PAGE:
I know that I am about to commit that most cardinal of sins available to Magic players. Please forgive me. I am aware that you are seething with anger. With scorn. With disdain.
I seek absolution.
You see, Magic has changed. A new set is out, and voices have risen from the ashes. Players lament the cards of yesteryear with an overly fond eye. Mistakes of R&D will be amplified by the masses until you would think a newborn babe could do no worse.
Ah yes; the Lament of the Magic Player. Cards were better, ideas were better, art was better, sleeves were better… Long ago. The Lamentations continue.
Odyssey has 350 cards, but what do people talk about? Wild Mongrel is broken. Psychatog is too good. Upheaval breaks Magic in half. Roar of the Wurm has an inappropriate flashback cost.
346 other cards, and all we can manage is to gripe about four cards.
So I’ve been playing since The Early Days of Magic- and you want to know something about those days of yore? Those days that are continually recounted with a blissful stare into depths unknown?
Those days sucked.
For every lousy card recently published, I can name five cards just as worse from olden times. Onslaught is what Fallen Empires was not: A set about creature types. But Onslaught is good, whereas Fallen Empires was woefully inadequate.
I have a deck stock binder. I place rares in the binder that I use and play with, and are not for trade. I have four pages, from and back, of rares for Onslaught. Three for Odyssey.
I have seven spots devoted to Ice Age cards. That’s one-half of a page dedicated to an expansion similar in size to Odyssey and Onslaught – and five of those slots are painlands!
Ask a player what his favorites sets are and he will most often think of sets with the most broken cards. Tempest with its Cursed Scroll, Tradewind Rider, and Intuition. Legacy with its Grim Monolith, Memory Jar, and Phyrexian Plaguelord. Apocalypse with Vindicate, Spiritmonger, and Pernicious Deed.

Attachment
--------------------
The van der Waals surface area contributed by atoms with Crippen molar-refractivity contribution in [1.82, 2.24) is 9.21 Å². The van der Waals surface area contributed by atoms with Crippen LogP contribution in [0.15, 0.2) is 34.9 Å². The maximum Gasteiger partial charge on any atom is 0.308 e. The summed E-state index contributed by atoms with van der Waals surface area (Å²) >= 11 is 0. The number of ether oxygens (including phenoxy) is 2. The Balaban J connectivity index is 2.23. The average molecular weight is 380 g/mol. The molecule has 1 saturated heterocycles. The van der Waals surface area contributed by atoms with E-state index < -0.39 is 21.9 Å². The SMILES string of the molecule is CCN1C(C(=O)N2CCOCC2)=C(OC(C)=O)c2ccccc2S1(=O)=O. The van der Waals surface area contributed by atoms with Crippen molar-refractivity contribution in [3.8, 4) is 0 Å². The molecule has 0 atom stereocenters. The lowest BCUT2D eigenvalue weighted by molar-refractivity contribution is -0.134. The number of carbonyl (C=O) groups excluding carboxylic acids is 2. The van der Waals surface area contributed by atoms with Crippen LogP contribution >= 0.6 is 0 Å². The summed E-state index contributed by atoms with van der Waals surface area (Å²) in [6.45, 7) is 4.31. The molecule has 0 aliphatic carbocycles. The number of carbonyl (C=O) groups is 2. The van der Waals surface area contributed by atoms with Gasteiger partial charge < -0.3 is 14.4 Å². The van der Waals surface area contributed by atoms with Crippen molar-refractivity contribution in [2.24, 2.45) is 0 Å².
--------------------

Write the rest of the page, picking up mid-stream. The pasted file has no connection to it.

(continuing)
Our default is glamorizing the past. It is who we are. It is the very essence of our humanity, and that is why this article will rile the masses. I am speaking against that most primal of forces.
I am speaking out. For R&D.
Cards and sets printed before there was an R&D cannot be rightfully criticized. Sure, lots of clunkers crawled out from somebody’s cluttered chest of ideas and saw the light of day. Still, we can hardy blame R&D for cards like Infinite Authority. Nothing like wasting a really good name on a really lousy card.
So we move onwards and forwards. Past the last sets of the throwback era. Past Homelands and Mirage. To Tempest, the first Magic set of the modern era.
You know, that same Tempest which was so lightning fast in constructed play, in draft, even in sealed? That Tempest. And we add Stronghold and Exodus to the mix. Lots of problem cards there. The Rath Cycle block, as a whole, was a mistake. Slow things down, add some more sweepers for creatures; heck toss in Tremor and Sandstorm! Do something to combat fast little shadow guys! But no. Despite success with Slivers and Spikes and Walls, the Tempest Block was a mistake.
And if the Rath Cycle was littered with good intentions, Urza’s Block was littered with cards that simply made people scratch their head. Did R&D even test Tolarian Academy? Stroke of Genius? Memory Jar? Were these cards added last minute by a disgruntled employee who had just received a pink slip and was told to clean out his desk? After having just printed Tolarian Academy, did they just think the Magic Playing Public would skip past Crop Rotation, Frantic Search, and Time Spiral? Morphling? Masticore? Were these people sane?
Urza’s Block is a dark blot upon Magic’s history. Let us not forget our shame.